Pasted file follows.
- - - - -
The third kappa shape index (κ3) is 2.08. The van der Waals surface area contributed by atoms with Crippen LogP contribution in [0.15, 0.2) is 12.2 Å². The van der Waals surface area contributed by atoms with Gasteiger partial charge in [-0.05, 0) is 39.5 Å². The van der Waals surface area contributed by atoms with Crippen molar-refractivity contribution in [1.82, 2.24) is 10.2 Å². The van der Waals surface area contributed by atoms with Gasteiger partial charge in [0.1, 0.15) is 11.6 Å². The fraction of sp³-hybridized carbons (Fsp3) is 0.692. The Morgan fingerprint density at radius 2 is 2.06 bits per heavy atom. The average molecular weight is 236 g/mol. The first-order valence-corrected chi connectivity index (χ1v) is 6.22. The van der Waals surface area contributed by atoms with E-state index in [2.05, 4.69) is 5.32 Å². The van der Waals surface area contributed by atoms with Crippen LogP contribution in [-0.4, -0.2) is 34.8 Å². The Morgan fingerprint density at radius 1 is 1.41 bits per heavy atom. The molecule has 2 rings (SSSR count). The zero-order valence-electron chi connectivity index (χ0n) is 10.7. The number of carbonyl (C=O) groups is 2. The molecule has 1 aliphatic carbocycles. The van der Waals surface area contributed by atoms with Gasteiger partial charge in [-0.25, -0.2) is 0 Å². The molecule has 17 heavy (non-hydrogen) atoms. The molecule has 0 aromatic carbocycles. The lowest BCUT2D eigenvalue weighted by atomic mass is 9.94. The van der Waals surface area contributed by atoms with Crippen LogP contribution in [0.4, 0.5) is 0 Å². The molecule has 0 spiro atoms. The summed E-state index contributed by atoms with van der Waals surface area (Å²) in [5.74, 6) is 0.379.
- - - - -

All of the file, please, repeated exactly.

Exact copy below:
The third kappa shape index (κ3) is 2.08. The van der Waals surface area contributed by atoms with Crippen LogP contribution in [0.15, 0.2) is 12.2 Å². The van der Waals surface area contributed by atoms with Gasteiger partial charge in [-0.05, 0) is 39.5 Å². The van der Waals surface area contributed by atoms with Crippen molar-refractivity contribution in [1.82, 2.24) is 10.2 Å². The van der Waals surface area contributed by atoms with Gasteiger partial charge in [0.1, 0.15) is 11.6 Å². The fraction of sp³-hybridized carbons (Fsp3) is 0.692. The Morgan fingerprint density at radius 2 is 2.06 bits per heavy atom. The average molecular weight is 236 g/mol. The first-order valence-corrected chi connectivity index (χ1v) is 6.22. The van der Waals surface area contributed by atoms with E-state index in [2.05, 4.69) is 5.32 Å². The van der Waals surface area contributed by atoms with Crippen LogP contribution in [-0.4, -0.2) is 34.8 Å². The Morgan fingerprint density at radius 1 is 1.41 bits per heavy atom. The molecule has 2 rings (SSSR count). The zero-order valence-electron chi connectivity index (χ0n) is 10.7. The number of carbonyl (C=O) groups is 2. The molecule has 1 aliphatic carbocycles. The van der Waals surface area contributed by atoms with Gasteiger partial charge in [-0.25, -0.2) is 0 Å². The molecule has 17 heavy (non-hydrogen) atoms. The molecule has 0 aromatic carbocycles. The lowest BCUT2D eigenvalue weighted by atomic mass is 9.94. The van der Waals surface area contributed by atoms with Crippen LogP contribution in [0.4, 0.5) is 0 Å². The molecule has 0 spiro atoms. The summed E-state index contributed by atoms with van der Waals surface area (Å²) in [5.74, 6) is 0.379.